Thanks for the clarifications. As I stated in some previous reviews, when there is a clear distinction between your platform kid and trench kid, your description of the pros & cons of feminism v. egalitarianism makes sense in terms of what can produce the best possible dynamic for reversing the disparities.
I also wanted to follow-up on your comments about reverse discrimination - there is an argument that it is also good and practical for White Anglo-Saxon Protestants (WASPs) to support ending a pro-WASP societal bias (which can be applied to any society that has an issue with socio-economic disparity):
First, there is a long-standing secret shared among people of color that (affluent) whites, particularly men, don't really earn their place in society like everyone else does. They are unwilling benefactors of a positive selection bias - in promotions, legal decisions, encounters with police, even grading exams and performance reviews. So long as this privilege exists, the spectre of doubt will exist in the public eye with the accomplishments of every white male - i.e., if they weren't white/male/etc., would they still be (fill in the blank)?
Second, it is a generally verified truth that Talent is not bound to any ethnic background, financial status or gender. When people of color are denied opportunities to express their talents in favor of (presumed less talented) whites because of an unfair selection process (i.e. privilege) then EVERYONE loses out on the benefits of that talent. The recent movie Hidden Figures showcases NASA's black women employees in the early part of the space program. Where would the USA be today without their help at that time?
Third, it is a matter of Principle! How can anyone who believes in altruistic ideals like social equality - WASPS included - stand idly by and allow a biased system to go on when they have the power to do something about it? This is a BIG criticism of Thomas Jefferson - he wrote the famed phrase "We hold these truths to be self-evident: that all men are created equal..." yet owned slaves and made a fortune off them (and some say he had other benefits as well). If that isn't a blatant display of hypocrisy, then what is? It is not just a matter of helping the disenfranchised - it helps EVERYONE, both the living and those yet to be born, that we have a fair and just society and that our creeds and convictions are not just window dressing to make ourselves feel good. People aren't being fooled.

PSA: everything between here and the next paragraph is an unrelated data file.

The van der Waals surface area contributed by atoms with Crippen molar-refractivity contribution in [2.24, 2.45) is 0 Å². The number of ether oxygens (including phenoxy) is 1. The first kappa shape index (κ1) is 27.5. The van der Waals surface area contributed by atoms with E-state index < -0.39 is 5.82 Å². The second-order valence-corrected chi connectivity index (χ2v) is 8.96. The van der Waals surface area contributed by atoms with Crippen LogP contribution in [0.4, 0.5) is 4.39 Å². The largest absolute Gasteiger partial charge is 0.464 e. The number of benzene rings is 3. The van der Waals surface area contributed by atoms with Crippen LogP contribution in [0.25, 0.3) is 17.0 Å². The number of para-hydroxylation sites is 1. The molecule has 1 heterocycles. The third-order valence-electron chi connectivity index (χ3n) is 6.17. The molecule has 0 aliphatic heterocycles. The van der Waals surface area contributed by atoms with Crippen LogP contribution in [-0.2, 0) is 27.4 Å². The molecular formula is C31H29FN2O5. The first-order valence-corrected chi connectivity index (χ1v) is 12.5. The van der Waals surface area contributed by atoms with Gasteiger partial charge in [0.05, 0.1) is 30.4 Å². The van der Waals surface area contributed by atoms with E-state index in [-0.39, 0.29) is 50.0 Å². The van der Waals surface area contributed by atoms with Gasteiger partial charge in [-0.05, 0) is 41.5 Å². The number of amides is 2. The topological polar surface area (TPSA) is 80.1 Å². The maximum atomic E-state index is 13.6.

(Sorry Marina, I'm not following the spirit of your advice from here on)
Further, let me say this loud and clear to everyone reading this: I am a white cis-male, and I voted for Obama too (in BOTH elections) - but that doesn't mean I'm not a racist or prejudiced. I didn't vote for Clinton in 2016, but that doesn't mean I'm not supportive of feminist ideals (I voted for Jill Stein BTW, and she was the best choice IMHO). Please stop using your voting record as a sole testament to your ideals - to be fair, it's says a lot, but doesn't say everything about you.
If you support social justice and equality, do it every day. Most of us have our "dark places" in our hearts, but we don't have to act on them. Be fair - be honest - be reasonable - and live by the creeds you claim to honor. No excuses - no exceptions.
I believe most people make rational choices more than once every so often. But for the few that are skewing the system (intentionally or not) - please reevaluate your thoughts and actions and what effect you make when you turn a blind eye to what can clearly be demonstrated as unfair for others. One's convictions can be judged by the investments and sacrifices they make in their time, treasure and efforts. Being compassionate and calling out unfairness, however you coin it, is not being anti-white or pro-white, misogynist or misandrist - it's just being a good human being.
OK, I'll stop my rant now.
| Bob Story Builder chapter 19 . 1/7
Fourth question reminded me of Plessy v. Ferguson. Well written.
| ghodges137 chapter 1 . 1/6
I finally went through your essay on Feminism vs. Egalitarianism - you make some strong arguments both by volume and by content. I generally agree with the logic of your statements (although I'd still prefer Egalitarian, see below) - and I believe it is the reasoning behind Affirmative Action, a policy that I generally support. As a cisgender white-anglo male who's native-born in the USA, I recognize that I can be denied a promotion or a job or a special opportunity just because I am those things while we still have disparities in our schools and workplaces. C'est la vie, I say - I have to put my money where my mouth is.
But, let me play a bit of Devil's Advocate...